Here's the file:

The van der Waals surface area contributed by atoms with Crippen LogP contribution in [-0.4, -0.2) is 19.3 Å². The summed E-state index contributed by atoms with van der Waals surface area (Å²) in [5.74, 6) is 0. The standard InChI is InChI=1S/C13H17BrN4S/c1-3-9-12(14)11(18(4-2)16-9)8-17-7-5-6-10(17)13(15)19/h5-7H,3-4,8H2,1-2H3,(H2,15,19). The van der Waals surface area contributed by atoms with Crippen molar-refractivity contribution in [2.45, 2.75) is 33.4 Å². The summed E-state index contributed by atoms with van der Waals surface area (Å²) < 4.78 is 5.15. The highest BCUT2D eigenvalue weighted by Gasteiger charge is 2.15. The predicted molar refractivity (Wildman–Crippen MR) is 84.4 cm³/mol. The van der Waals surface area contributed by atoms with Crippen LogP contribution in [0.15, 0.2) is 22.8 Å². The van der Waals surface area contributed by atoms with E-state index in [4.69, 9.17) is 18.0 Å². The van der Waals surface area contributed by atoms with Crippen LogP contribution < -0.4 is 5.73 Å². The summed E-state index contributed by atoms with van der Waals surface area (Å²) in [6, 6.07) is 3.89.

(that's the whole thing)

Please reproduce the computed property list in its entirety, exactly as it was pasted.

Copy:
The van der Waals surface area contributed by atoms with Crippen LogP contribution in [-0.4, -0.2) is 19.3 Å². The summed E-state index contributed by atoms with van der Waals surface area (Å²) in [5.74, 6) is 0. The standard InChI is InChI=1S/C13H17BrN4S/c1-3-9-12(14)11(18(4-2)16-9)8-17-7-5-6-10(17)13(15)19/h5-7H,3-4,8H2,1-2H3,(H2,15,19). The van der Waals surface area contributed by atoms with Crippen molar-refractivity contribution in [2.45, 2.75) is 33.4 Å². The summed E-state index contributed by atoms with van der Waals surface area (Å²) < 4.78 is 5.15. The highest BCUT2D eigenvalue weighted by Gasteiger charge is 2.15. The predicted molar refractivity (Wildman–Crippen MR) is 84.4 cm³/mol. The van der Waals surface area contributed by atoms with Crippen LogP contribution in [0.15, 0.2) is 22.8 Å². The van der Waals surface area contributed by atoms with E-state index in [4.69, 9.17) is 18.0 Å². The van der Waals surface area contributed by atoms with Crippen LogP contribution < -0.4 is 5.73 Å². The summed E-state index contributed by atoms with van der Waals surface area (Å²) in [6, 6.07) is 3.89.